What You Need To Know
Newport is a cathedral and University City and unitary authority area in south east Wales. It is located on the River Usk close to its confluence with the Severn estuary, approximately 12 miles (19 km) northeast of Cardiff.
Newport has been a port since medieval times, when a castle was built by the Normans. The town outgrew the earlier Roman town of Caerleon, immediately upstream, and gained its first charter in 1314. It grew significantly in the 19th century, when its port became the focus of coal exports from the eastern valleys of South Wales. Until the rise of Cardiff from the 1850s, Newport was Wales’ largest coal-exporting port. It was the site of the last large-scale armed insurrection in Britain, the Newport Rising of 1839 led by the Chartists.
At the 2011 census it is the third largest city in Wales, with a city population of 145,700 and an urban population of 306,844.
Area: 190 km²
Pound sterling (GBP)
- The city of Newport features typically Welsh weather, with a fairly temperate climate and plenty of summer sunshine. However, much of the weather in the Newport area is fairly changeable and unpredictable, rarely remaining constant for more than several days.
- Temperatures in Newport regularly exceed 20°C / 68°F in the summer months and during the best weather, the temperatures often climb even higher. The climate can feel rather humid and oppressive at this time of year, partly due to the nearby waterfront and the rainfalls. Autumn is usually especially wet and the weather can change from day to day, and even hour to hour. Whilst the daytime temperatures remain fairly mild during September and October, topping 15°C / 59°F on most days, the evenings and nights gradually start to feel noticeable cooler and chilly at times.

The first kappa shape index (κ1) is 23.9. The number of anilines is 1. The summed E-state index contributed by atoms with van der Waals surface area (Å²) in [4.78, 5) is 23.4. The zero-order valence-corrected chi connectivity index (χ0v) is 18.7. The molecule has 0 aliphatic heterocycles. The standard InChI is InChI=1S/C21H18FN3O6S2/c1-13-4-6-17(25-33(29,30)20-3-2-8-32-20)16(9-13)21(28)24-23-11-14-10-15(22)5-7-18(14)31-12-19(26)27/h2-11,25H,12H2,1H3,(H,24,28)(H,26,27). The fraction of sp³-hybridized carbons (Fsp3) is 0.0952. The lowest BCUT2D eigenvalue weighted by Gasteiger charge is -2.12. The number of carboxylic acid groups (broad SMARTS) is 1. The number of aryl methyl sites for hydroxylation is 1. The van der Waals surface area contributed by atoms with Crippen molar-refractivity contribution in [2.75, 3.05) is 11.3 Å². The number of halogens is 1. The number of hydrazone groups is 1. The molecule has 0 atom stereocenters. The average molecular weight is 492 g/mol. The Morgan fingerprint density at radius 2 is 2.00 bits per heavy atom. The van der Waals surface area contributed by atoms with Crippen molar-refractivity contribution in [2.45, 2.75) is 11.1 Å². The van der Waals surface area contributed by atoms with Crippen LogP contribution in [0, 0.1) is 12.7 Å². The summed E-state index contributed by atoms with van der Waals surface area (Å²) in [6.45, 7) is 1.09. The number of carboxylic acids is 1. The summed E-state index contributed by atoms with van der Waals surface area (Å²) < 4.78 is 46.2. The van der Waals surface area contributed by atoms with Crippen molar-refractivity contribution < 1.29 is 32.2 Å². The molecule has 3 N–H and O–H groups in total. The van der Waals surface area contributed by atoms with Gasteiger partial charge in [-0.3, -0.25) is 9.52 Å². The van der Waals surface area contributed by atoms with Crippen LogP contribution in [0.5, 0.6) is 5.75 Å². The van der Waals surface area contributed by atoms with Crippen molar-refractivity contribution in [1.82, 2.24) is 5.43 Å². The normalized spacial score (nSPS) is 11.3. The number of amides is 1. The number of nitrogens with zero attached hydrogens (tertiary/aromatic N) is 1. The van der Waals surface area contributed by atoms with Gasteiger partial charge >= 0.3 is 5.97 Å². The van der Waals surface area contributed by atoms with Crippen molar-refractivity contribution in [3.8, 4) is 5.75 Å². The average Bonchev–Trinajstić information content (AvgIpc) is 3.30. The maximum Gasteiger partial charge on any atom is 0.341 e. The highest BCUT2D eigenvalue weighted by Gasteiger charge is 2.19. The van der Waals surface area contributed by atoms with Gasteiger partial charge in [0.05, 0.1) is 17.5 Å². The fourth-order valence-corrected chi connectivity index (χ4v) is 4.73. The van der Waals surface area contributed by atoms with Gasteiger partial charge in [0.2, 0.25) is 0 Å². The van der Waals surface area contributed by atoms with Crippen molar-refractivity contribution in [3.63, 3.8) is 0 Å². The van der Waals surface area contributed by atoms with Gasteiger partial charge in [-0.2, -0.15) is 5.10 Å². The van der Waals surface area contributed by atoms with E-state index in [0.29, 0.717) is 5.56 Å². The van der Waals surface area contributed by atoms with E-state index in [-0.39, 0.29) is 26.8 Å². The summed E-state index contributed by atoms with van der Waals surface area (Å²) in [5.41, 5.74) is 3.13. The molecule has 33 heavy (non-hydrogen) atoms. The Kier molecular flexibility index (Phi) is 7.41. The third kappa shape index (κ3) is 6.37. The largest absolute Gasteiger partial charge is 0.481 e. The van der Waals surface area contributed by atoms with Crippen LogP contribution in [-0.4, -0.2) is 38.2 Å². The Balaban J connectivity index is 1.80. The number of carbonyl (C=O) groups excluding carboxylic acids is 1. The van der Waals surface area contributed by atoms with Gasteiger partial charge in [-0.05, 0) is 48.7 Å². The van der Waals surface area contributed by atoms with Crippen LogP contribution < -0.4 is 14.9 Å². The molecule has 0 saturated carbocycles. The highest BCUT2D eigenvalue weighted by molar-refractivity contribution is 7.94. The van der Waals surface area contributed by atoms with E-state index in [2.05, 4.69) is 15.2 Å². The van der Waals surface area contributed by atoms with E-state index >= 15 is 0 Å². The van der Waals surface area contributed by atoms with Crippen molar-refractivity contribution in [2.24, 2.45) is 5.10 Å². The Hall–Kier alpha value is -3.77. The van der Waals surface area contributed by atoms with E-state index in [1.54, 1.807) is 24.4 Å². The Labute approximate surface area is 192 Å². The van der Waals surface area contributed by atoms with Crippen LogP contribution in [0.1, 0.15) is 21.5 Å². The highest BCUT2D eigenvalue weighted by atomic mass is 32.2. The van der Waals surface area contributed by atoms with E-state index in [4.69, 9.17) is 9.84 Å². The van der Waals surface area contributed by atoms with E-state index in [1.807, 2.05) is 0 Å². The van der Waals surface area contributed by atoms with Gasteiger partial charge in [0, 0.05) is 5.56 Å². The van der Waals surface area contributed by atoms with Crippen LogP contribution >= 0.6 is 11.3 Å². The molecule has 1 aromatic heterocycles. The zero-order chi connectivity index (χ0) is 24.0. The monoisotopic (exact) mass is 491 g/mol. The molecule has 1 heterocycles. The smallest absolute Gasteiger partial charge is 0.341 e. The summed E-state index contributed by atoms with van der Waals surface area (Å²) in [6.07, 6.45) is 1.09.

The Welsh accent is instantly recognisable and even when strong, is easy to understand. Slightly less than ten percent of Newport’s overall population speak Welsh, with English being the main language. Most locals who speak Welsh are completely fluent in English, which is often now their main language. Expect many signposts to be written in both Welsh and English
Getting around Newport
The local bus services are provided by Newport Transport. They cover all parts of the city and there are also routes to nearby Cwmbran and Cardiff. From April to September open-top sightseeing tours by bus last 75 mins. Every 90 mins from the Bus Station.
Whilst Newport is a relatively safe city, like many others, crime can occur. Usually, you will encounter no problems, however at times the city centre can be slightly intimidating and conflict between locals is not an uncommon sight. Unfortunately, yobbish behaviour from deprived youths is on the rise in Newport. Unknown to them, this causes problems for the city’s reputation and even economy. Newport’s rough reputation is unfortunately very accurate at night. Non locals may find themselves extremely intimidated at night as thuggish behaviour is on the rise, the best way to avoid trouble at night in Newport is to always stay in groups, as the more yobbish kind will start a fight over something as small as accidently being bumped into. Note that in certain bars such as the Meze Lounge and Lloyds Queens Hotel you will be much safer than places such as Revolution. Visitors should be aware that while you may be intimidated, your personal safety in Newport on the whole is not really at risk, in the unlikely event that a threatening situation occurs it is best to simply move on and avoid offending anybody. Rest assured that the problems described above lie mainly within the youths of the city, and most people you meet will be friendly!! Newport is without a doubt the roughest city in Wales.